Bigger is better. That’s a nutshell description of the recent mobile market trend favoring size over palpable “innovation”, which some tried to enforce as a rule for future “evolution”. But it didn’t really catch on as an ultimate dictum.
Instead, many nuanced it, envisioning a world of not just super-sized gadgets, but giants with a gentler, more sensible side. I’m talking of course about cost friendliness, and while the above mentioned motto isn’t a foolproof recipe for success yet, the following equation is truly infallible: bigger + cheaper = better.
Oh, yes, cutting-edge phablets continue to command extravagant prices of $500, $600, even $700 upon launch. And some keep the bar of expectations high-reaching long after they’ve made their society debut. But others target stingy sensible folks right off the bat, or lower the ask in no time to handle increasing competition.
Without further ado, here are the 10 best jumbo-sized Android smartphones you can buy nowadays for less than $400:
Okay, so the G Pro Lite is quite clearly not the world’s punchiest phablet. But it’s by far the cheapest that made our top ten, and that’s got to count for something. Available from various (trusted) third-party Amazon sellers for between $201 and $215, Optimus G Pro’s less gifted cousin packs a humble dual-core 1 GHz Mediatek chip and 1 GB RAM.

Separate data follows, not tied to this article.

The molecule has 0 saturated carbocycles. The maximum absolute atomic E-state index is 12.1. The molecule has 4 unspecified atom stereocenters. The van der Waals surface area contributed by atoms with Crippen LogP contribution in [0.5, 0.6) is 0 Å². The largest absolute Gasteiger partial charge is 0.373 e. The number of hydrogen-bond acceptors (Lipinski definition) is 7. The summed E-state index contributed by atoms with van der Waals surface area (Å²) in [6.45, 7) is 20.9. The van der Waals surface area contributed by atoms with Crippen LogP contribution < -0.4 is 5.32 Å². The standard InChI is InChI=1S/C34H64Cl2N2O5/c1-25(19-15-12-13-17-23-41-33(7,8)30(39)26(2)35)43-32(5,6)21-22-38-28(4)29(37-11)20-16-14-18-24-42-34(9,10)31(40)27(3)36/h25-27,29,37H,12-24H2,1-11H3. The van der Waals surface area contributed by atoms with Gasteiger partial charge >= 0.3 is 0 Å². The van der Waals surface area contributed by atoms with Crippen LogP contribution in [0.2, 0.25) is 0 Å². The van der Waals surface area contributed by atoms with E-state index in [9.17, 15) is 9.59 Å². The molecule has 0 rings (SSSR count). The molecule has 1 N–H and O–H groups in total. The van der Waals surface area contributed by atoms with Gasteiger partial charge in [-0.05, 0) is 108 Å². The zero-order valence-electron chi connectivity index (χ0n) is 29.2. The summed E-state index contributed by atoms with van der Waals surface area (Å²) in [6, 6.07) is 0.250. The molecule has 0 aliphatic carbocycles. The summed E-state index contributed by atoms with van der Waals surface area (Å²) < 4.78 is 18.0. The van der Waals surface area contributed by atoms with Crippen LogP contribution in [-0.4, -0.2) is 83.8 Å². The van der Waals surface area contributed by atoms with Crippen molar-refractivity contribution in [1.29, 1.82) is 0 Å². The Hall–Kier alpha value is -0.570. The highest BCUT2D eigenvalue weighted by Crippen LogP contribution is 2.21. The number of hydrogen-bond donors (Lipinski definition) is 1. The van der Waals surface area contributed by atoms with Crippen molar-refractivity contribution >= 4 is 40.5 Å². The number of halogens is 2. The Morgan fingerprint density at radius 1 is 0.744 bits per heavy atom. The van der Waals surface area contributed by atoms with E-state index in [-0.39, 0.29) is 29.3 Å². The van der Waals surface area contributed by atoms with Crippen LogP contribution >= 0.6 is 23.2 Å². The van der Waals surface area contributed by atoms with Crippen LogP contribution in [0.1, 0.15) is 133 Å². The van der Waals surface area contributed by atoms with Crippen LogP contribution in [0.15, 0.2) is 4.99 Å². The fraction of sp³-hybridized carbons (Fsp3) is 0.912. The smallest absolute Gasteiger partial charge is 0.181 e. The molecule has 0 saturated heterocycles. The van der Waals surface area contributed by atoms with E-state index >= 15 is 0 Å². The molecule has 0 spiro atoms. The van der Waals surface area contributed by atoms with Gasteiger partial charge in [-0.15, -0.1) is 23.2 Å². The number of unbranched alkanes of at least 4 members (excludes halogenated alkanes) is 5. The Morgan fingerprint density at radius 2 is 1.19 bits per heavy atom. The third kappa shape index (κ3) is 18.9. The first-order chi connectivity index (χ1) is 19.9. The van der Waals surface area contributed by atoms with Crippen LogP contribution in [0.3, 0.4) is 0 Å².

The 5.5-inch IPS LCD screen is outright cringe worthy, at 960 x 540 pixels, but the 8 MP rear cam with LED flash and 3,140 mAh battery are not bad. Not bad at all, and the amazing thing about the G Pro Lite is it runs Android 4.4 KitKat starting a month or so back.
Not another underwhelming dual-core behemoth with a qHD (no, not QHD) panel. And it’s fairly pricey too. Also, it still runs Android 4.2 Jelly Bean. And the extra screen real estate (5.8 inches) is a double-edged sword, offering, well, extra real estate, but lower ppi caused by the meager 960 x 540 pixel count.
So wait, why is the Mega 5.8 better than the G Pro Lite again? Basically, because it’s handsomer and much zippier, thanks to a 1.4 GHz Broadcom chip and 1.5 GB RAM. It’s also easier to procure, with US retailers, as always, more open to selling Sammy-made gear.